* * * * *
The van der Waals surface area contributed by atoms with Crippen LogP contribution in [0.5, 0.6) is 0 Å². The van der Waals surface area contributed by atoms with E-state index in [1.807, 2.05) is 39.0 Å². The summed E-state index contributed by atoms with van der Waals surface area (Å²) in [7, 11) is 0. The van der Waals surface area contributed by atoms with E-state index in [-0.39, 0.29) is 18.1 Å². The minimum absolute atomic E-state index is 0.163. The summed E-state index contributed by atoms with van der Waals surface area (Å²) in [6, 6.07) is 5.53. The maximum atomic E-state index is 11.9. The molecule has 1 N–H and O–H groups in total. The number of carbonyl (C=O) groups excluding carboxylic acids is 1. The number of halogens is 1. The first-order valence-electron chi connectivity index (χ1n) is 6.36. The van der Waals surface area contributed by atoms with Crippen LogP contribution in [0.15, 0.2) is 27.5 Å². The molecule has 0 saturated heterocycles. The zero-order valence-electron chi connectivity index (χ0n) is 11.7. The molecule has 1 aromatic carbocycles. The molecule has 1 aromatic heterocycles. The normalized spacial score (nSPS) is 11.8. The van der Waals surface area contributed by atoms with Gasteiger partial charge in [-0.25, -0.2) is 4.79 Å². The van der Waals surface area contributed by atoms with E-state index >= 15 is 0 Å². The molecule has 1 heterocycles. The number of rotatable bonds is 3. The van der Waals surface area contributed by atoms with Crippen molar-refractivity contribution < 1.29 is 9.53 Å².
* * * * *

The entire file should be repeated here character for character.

The van der Waals surface area contributed by atoms with Crippen LogP contribution in [0.5, 0.6) is 0 Å². The van der Waals surface area contributed by atoms with E-state index in [1.807, 2.05) is 39.0 Å². The summed E-state index contributed by atoms with van der Waals surface area (Å²) in [7, 11) is 0. The van der Waals surface area contributed by atoms with E-state index in [-0.39, 0.29) is 18.1 Å². The minimum absolute atomic E-state index is 0.163. The summed E-state index contributed by atoms with van der Waals surface area (Å²) in [6, 6.07) is 5.53. The maximum atomic E-state index is 11.9. The molecule has 1 N–H and O–H groups in total. The number of carbonyl (C=O) groups excluding carboxylic acids is 1. The number of halogens is 1. The first-order valence-electron chi connectivity index (χ1n) is 6.36. The van der Waals surface area contributed by atoms with Crippen LogP contribution in [0.15, 0.2) is 27.5 Å². The molecule has 0 saturated heterocycles. The zero-order valence-electron chi connectivity index (χ0n) is 11.7. The molecule has 1 aromatic carbocycles. The molecule has 1 aromatic heterocycles. The normalized spacial score (nSPS) is 11.8. The van der Waals surface area contributed by atoms with Gasteiger partial charge in [-0.25, -0.2) is 4.79 Å². The van der Waals surface area contributed by atoms with E-state index >= 15 is 0 Å². The molecule has 1 heterocycles. The number of rotatable bonds is 3. The van der Waals surface area contributed by atoms with Crippen molar-refractivity contribution < 1.29 is 9.53 Å².